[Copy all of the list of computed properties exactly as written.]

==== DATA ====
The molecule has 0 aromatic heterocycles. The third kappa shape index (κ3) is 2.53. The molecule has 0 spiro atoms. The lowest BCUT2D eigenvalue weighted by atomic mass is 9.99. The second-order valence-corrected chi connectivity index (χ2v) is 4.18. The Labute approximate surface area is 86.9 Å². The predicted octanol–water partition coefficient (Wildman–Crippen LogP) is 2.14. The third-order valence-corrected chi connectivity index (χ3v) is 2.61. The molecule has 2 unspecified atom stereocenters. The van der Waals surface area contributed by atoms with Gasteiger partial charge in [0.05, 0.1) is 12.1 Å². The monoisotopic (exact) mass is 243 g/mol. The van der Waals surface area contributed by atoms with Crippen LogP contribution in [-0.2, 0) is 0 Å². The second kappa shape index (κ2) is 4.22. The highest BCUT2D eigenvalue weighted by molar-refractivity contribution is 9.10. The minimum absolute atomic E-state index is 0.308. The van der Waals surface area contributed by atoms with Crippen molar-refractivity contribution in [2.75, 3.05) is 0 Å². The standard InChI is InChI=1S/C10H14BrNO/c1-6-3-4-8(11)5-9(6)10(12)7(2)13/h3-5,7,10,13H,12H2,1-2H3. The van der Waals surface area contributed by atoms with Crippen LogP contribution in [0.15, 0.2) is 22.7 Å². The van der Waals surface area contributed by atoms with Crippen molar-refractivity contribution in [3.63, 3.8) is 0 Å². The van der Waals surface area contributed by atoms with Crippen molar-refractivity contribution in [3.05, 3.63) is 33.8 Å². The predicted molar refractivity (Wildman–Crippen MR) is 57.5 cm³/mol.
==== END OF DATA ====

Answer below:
The molecule has 0 aromatic heterocycles. The third kappa shape index (κ3) is 2.53. The molecule has 0 spiro atoms. The lowest BCUT2D eigenvalue weighted by atomic mass is 9.99. The second-order valence-corrected chi connectivity index (χ2v) is 4.18. The Labute approximate surface area is 86.9 Å². The predicted octanol–water partition coefficient (Wildman–Crippen LogP) is 2.14. The third-order valence-corrected chi connectivity index (χ3v) is 2.61. The molecule has 2 unspecified atom stereocenters. The van der Waals surface area contributed by atoms with Gasteiger partial charge in [0.05, 0.1) is 12.1 Å². The monoisotopic (exact) mass is 243 g/mol. The van der Waals surface area contributed by atoms with Crippen LogP contribution in [-0.2, 0) is 0 Å². The second kappa shape index (κ2) is 4.22. The highest BCUT2D eigenvalue weighted by molar-refractivity contribution is 9.10. The minimum absolute atomic E-state index is 0.308. The van der Waals surface area contributed by atoms with Crippen molar-refractivity contribution in [2.75, 3.05) is 0 Å². The standard InChI is InChI=1S/C10H14BrNO/c1-6-3-4-8(11)5-9(6)10(12)7(2)13/h3-5,7,10,13H,12H2,1-2H3. The van der Waals surface area contributed by atoms with Crippen LogP contribution in [0.15, 0.2) is 22.7 Å². The van der Waals surface area contributed by atoms with Crippen molar-refractivity contribution in [3.63, 3.8) is 0 Å². The van der Waals surface area contributed by atoms with Crippen molar-refractivity contribution in [3.05, 3.63) is 33.8 Å². The predicted molar refractivity (Wildman–Crippen MR) is 57.5 cm³/mol.